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J Behav Ther Exp Psychiatry. 1987 Dec;18(4):305-16.

Panic disorder and agoraphobia: fear of fear or fear of the symptoms produced by hyperventilation?

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State University of New York, Albany.


Two versions of the fear-of-fear hypothesis of panic disorder are discussed. The fear-of-the-somatic-effects-of-fear version, which is distinguished from the classical conditioning version, is compared with the hyperventilation theory of panic disorder and agoraphobia. The fear-of-the-somatic-effects-of-fear hypothesis is criticized on the basis of its inability to explain adequately (a) the initiation of panic attacks, (b) the growth in intensity of panic attacks, and (c) the termination of panic attacks. The tenability of the hyperventilation theory is supported by evidence from programs of treatment derived from the basic assumptions of the theory.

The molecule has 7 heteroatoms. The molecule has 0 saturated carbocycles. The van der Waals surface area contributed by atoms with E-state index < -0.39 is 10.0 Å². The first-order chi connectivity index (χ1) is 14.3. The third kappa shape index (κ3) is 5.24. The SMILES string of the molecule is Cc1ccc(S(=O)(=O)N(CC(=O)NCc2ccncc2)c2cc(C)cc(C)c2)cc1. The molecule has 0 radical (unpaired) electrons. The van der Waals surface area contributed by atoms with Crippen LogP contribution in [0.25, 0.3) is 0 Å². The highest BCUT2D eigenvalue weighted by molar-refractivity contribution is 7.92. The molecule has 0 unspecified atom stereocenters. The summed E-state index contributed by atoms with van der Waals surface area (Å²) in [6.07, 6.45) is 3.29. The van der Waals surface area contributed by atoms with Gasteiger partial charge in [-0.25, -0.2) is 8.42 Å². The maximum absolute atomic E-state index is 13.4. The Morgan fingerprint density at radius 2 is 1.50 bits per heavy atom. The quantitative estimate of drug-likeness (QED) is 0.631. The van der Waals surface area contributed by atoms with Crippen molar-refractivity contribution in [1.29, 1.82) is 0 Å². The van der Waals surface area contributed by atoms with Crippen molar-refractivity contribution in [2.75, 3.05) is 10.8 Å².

[Indexed for MEDLINE]

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